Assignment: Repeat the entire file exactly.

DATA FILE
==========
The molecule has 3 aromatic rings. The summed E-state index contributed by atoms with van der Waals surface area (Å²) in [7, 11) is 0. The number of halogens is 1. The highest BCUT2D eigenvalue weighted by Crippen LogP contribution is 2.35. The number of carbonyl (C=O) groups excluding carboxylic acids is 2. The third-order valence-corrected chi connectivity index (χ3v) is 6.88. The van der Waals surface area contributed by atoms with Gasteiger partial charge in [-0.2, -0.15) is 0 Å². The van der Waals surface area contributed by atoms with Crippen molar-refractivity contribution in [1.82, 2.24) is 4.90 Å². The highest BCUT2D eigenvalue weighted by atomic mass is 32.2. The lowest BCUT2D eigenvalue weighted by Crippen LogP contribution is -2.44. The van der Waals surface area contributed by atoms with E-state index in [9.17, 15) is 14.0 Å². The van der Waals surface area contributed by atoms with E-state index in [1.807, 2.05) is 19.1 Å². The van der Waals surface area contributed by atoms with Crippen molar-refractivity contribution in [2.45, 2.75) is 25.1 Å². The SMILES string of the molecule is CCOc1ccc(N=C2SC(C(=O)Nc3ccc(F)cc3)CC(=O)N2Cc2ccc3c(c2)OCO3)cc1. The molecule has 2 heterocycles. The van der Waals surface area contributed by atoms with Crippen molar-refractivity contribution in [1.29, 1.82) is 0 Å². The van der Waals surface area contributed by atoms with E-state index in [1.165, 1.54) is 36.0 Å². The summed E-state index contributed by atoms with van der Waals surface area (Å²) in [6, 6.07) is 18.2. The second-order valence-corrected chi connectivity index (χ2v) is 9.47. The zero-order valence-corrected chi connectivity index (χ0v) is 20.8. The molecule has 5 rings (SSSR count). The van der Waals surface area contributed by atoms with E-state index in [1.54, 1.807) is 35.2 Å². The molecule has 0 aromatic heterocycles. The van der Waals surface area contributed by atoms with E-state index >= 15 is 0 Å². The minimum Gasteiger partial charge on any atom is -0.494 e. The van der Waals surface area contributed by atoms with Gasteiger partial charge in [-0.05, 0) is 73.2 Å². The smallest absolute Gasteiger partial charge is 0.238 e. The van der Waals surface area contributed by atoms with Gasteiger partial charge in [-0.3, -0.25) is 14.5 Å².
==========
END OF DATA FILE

The molecule has 3 aromatic rings. The summed E-state index contributed by atoms with van der Waals surface area (Å²) in [7, 11) is 0. The number of halogens is 1. The highest BCUT2D eigenvalue weighted by Crippen LogP contribution is 2.35. The number of carbonyl (C=O) groups excluding carboxylic acids is 2. The third-order valence-corrected chi connectivity index (χ3v) is 6.88. The van der Waals surface area contributed by atoms with Gasteiger partial charge in [-0.2, -0.15) is 0 Å². The van der Waals surface area contributed by atoms with Crippen molar-refractivity contribution in [1.82, 2.24) is 4.90 Å². The highest BCUT2D eigenvalue weighted by atomic mass is 32.2. The lowest BCUT2D eigenvalue weighted by Crippen LogP contribution is -2.44. The van der Waals surface area contributed by atoms with E-state index in [9.17, 15) is 14.0 Å². The van der Waals surface area contributed by atoms with E-state index in [1.807, 2.05) is 19.1 Å². The van der Waals surface area contributed by atoms with Crippen molar-refractivity contribution in [2.45, 2.75) is 25.1 Å². The SMILES string of the molecule is CCOc1ccc(N=C2SC(C(=O)Nc3ccc(F)cc3)CC(=O)N2Cc2ccc3c(c2)OCO3)cc1. The molecule has 2 heterocycles. The van der Waals surface area contributed by atoms with Crippen molar-refractivity contribution in [1.29, 1.82) is 0 Å². The van der Waals surface area contributed by atoms with E-state index in [1.165, 1.54) is 36.0 Å². The summed E-state index contributed by atoms with van der Waals surface area (Å²) in [6, 6.07) is 18.2. The second-order valence-corrected chi connectivity index (χ2v) is 9.47. The zero-order valence-corrected chi connectivity index (χ0v) is 20.8. The molecule has 5 rings (SSSR count). The van der Waals surface area contributed by atoms with E-state index in [1.54, 1.807) is 35.2 Å². The molecule has 0 aromatic heterocycles. The van der Waals surface area contributed by atoms with E-state index >= 15 is 0 Å². The minimum Gasteiger partial charge on any atom is -0.494 e. The van der Waals surface area contributed by atoms with Gasteiger partial charge in [-0.05, 0) is 73.2 Å². The smallest absolute Gasteiger partial charge is 0.238 e. The van der Waals surface area contributed by atoms with Gasteiger partial charge in [-0.3, -0.25) is 14.5 Å².